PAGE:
GCSE 2021: 5 complex terms every student should know

...and five reasons you’re wrong if you don’t think they should use complex terminology

Mark Roberts


What am I?

I’m mostly Mediterranean, from either side of the Ionian Sea. Some English teachers don’t like me. Exam boards don’t either.

Examiners – particularly those who don’t like interrupting their marking to consult a dictionary – can’t stand me.

I’m unpronounceable, ostentatious, arcane. Only fit for older children, I’m not to be trusted with little ones.

I’m complex terminology. And some think it’s time I was banished from your classroom.

The case against complex terminology at GCSE

These are some common complaints about complex terminology, and why I think they’re wrong:

1. “It encourages feature spotting and forgetting to analyse the effect”

Picking out terms without explaining why the writer has used them is useless, and pupils deserve to lose marks for such sloppiness.

But blaming sophisticated terminology for feature spotting is very odd.

After all, pupils routinely fail to explain the safe, straightforward terminology that we teach from an early age. Take alluring alliteration, for example. I wish I had a polished pound for every time a student failed to explain the impact of this device.

Feature spotting is a sign of sloppy teaching, rather than an indicator of an unnecessary term. Pupils can spot and analyse the effect, if given sufficient models, practice and feedback.

2. “Difficult-to-spell Greek terms complicate things unnecessarily”

Clear and simple prose is a beautiful thing. Why use "dysphemism" (the opposite of euphemism), when "unpleasant imagery" will do?

You should use it because teaching terms like this gives students a better chance of appreciating the specific nature and context of language.

Look at Mercutio’s death lament: “They have made worms’ meat of me.”

Yes, students could do decent analysis treating this as a metaphor, but they’d probably omit how Shakespeare uses the harshness of dysphemism to force the two families to consider their role in Mercutio’s demise.  

3. “We should save these obscure terms for A level”

If a teacher feels that KS3 pupils are clever enough to grasp these terms, why wait? Especially given that these pupils will have encountered the subjunctive mood at KS2.

I’ve seen Year 8 pupils thrive when introduced to the idea of liminality. In my experience, you can’t spot a feature that you don’t know exists. Teach these terms consistently well and you’ll open up new avenues of understanding.

4. “The exam board should provide us with a list of appropriate GCSE terms”

The idea that exam boards could dictate which terms are appropriate for use at GCSE seems appealing, but it’s actually misguided and reductionist.

Consider two Greek terms – metaphor and metonymy. The first is bog standard, entry level stuff; the second is seen as A-level fodder.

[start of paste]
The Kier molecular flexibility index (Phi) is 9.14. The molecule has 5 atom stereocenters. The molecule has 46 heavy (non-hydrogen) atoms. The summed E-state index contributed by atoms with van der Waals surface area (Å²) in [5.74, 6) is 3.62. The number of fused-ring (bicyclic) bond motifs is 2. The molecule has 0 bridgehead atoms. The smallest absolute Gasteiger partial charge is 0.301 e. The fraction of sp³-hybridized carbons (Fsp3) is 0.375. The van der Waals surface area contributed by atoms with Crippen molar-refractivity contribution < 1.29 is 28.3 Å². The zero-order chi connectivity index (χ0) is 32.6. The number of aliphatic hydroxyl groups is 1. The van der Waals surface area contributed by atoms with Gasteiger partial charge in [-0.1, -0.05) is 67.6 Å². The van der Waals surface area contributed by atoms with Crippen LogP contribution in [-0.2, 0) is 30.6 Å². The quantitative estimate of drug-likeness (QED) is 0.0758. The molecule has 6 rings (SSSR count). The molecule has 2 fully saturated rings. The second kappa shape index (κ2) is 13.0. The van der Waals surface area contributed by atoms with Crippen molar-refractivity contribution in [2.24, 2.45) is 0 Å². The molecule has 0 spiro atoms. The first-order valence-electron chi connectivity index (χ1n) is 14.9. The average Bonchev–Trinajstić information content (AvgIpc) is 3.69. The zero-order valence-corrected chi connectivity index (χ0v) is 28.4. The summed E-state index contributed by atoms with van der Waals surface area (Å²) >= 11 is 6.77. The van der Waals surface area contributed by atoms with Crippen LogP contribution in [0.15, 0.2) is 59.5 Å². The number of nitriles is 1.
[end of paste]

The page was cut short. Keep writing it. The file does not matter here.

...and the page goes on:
Yet, if we accept Roman Jakobson’s argument that metaphor is the basis of poetry and metonymy is the basis of prose, discarding the latter might rob younger students of a deeper textual knowledge.

Deciding that anaphora is fine but epiphora isn’t is…bizarre. English teachers should know best which techniques are appropriate for their classes.

5. “Nobody uses these convoluted terms in real life. They’re only used to show off to examiners”

Let’s say, for the sake of argument, that sophisticated terms are superfluous in pupils’ essays. But what about creative writing?

My students display rhetorical flourishes in their own writing precisely because they’ve learned complex terms when analysing texts. They might use chremamorphism (turning a person into an object) like this:

Buckling under the burden of excessive homework, James is a revision machine. Any more chemistry tests this week and he’s likely to malfunction.

If this is “showing off to the examiners”, you can count me in.

Things we should all know

Here are five more of my favourite “fancy pants” techniques:

1. Anagnorisis (a character’s significant moment of realisation or discovery)

A term that encourages students to consider the structural significance of a character’s ground-shaking recognition of events. A classic example of "if you label it, they will look for it in future".

2. Synecdoche (part of something representing the whole)  

Students familiar with synecdoche will recognise the misogyny in a female character being called a "piece of ass", given how the use of the device specifically isolates a physical part to crudely objectify her.

3. Paronomasia (a play on words)

What’s wrong with pun? Well, it’s associated with (lame) humour, which can detract away from profound examples of usage.

In Jekyll & Hyde, Stevenson uses recursive paranomasia (the second part depends on the meaning of the first) in Utterson’s “if he be Mr Hyde, I shall be Mr Seek”.

It seems jovial but the recursive element illustrates Utterson’s recognition of their entwined destiny.

4. Anadiplosis (repetition where the end of one line, clause or sentence becomes the start of the next)

A favourite of Shakespeare. And Yoda. As such, anadiplosis can be expertly combined with cultural allusions:

Smoking leads to a nasty cough. A Nasty cough leads to a chest problem. A chest problem leads to a visit to the doctor. The doctor leads you to a quiet room and delivers life-changing news.

5. Zeugma (where a word applies to two others in different senses e.g. ‘After the party, I’d lost my socks and lost my dignity.’)

This technique can have a powerful impact. Look again at how I’ve used zeugma at the end of the anadiplosis example above.


So, to summarise my argument using zeugma: complex terminology is bothering people but worth bothering with.

Mark Roberts is an assistant headteacher in the South West of England

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